The Making of VigeTurf - Development

The making of VigeTurf brought together folks from all our labs.  In this series, we're pulling back the curtain to give a detailed explanation of how it was created. Here, it's all about the application.

When the VigeTurf team came to me asking questions like, "Can we generate unique URLs that have holiday words in them?" and "Can we have a Twitter-like application?", I was pretty stoked.  This was going to be a nice opportunity to test some of the new developments going on inside the Rails community -- and to add my own to it. 

I decided to start by building the Twitter-like application, which ended up having holiday-themed captcha and a curse-word-swap-for-silly-word feature that kept everything clean.  To generate captchas, I used zendesk's captcha plugin.  This would generate random characters using imagemagick libraries through rmagick.  However, we wanted holiday-themed phrases rather than random characters.  So, I edited the image generation script to pull from a random word generator, which further pulled from a list of "holiday" words our office compiled.  Patch to come.

Then, I tackled the VigeTurf creations themselves.  Erik's Flash needed to push two different kinds of data types -- file uploading and file capture -- that the Rails application would intercept and write to the file system.  So we paired for several hours to make it happen.

mig_and_erik_435Here are Erik and I being awesome.

First, when a user chooses to "Upload" a unique background image to create the turf, the Flash has to push that file to the Rails application.  I don't know so much about Flash and the way all this happens, so forgive any slips in terminology.  All I knew was that I was getting some params that had two key values, :Filedata and :Filename.  I simply pushed the :Filedata values into a blob attribute on an ImageFile model instance, and the :Filename to the name attribute.  After that, I would use an after_create hook to write the image to the file system:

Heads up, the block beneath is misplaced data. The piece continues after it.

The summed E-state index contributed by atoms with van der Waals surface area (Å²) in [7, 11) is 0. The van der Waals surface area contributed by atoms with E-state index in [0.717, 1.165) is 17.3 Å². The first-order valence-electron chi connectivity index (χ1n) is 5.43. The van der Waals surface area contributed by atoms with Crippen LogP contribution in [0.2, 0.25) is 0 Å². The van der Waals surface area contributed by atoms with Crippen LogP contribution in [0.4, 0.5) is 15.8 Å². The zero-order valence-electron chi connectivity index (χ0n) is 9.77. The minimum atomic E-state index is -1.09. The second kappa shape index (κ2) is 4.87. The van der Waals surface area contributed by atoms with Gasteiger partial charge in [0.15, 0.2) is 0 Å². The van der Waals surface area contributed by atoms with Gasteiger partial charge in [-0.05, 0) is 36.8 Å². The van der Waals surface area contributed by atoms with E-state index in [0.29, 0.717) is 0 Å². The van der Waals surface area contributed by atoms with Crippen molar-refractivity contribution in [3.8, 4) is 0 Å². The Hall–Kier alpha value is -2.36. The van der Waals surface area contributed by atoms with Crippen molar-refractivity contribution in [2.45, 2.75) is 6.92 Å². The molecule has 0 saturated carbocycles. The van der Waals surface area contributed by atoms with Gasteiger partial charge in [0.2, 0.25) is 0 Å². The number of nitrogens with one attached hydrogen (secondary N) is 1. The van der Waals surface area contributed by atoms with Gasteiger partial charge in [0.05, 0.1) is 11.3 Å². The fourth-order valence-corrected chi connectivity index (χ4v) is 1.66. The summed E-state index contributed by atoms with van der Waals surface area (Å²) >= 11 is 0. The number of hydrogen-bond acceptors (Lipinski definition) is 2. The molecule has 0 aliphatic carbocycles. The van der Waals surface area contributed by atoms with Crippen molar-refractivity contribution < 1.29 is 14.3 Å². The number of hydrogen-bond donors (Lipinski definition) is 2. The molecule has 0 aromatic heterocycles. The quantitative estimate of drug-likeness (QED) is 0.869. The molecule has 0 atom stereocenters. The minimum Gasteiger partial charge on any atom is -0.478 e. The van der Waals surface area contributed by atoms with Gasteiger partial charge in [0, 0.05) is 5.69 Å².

In the controller action:

 @image_file = ImageFile.new @image_file.blob = params[:Filedata] @image_file.name = params[:Filename] @image_file.filename = @image_file.name @image_file.directory = APP_CONFIG["upload_dir"] @image_file.save render :nothing => true 

After the grass on the Flash had grown and need to be saved again, the data coming back was much different.  This time, it was in a binary/octet-stream.  The Flash essentially took a snapshot of the image with the grass cut away, and then pushed it as a binary stream to a second end point in the Rails application.  At that point, I dumped the binary stream to a file system.

In the controller:

 @image_file = ImageFile.new(:turf => true) @image_file.blob = request.body @image_file.name = JoyGen.unique_words! @image_file.filename = @image_file.name + ".jpg" @image_file.directory = APP_CONFIG["finished_dir"] @image_file.save render :text => turf_address(@image_file.name) 

As you can see, I'm just taking the incoming requests body and dumping it straight to the file system.  No mime-type checking needed, since I know it's only coming from one place internally.  This would need to be resilient if you were going to accept streams from more than one consistent source.

Also, you might notice that I am setting the image_files name to JoyGen.unique_words!  This is a small library developed to pick three random words from a text file provided.

For those of you interested, here the the JoyGen module: 

 

 module JoyGen WORDS ||= IO.readlines(Rails.root + "/lib/holiday_words.txt") def self.unique_words!(amount = 3, options = {}) delimiter = options[:delimiter] || "-" max_length = options[:max_length] || 8 min_length = options[:min_length] || 3 url = Array.new amount.times { url << scrubbed_word(min_length, max_length) } url.join(delimiter) end private def self.word WORDS[rand(WORDS.length)].chomp end def self.scrubbed_word(min, max) @word = word if @word.length >= min && @word.length <= max @word.gsub(/( *|_*|-*)/, '').downcase else scrubbed_word(min, max) end end end 

 

Take an in-depth look at how the other pieces came together.

Matt Swasey

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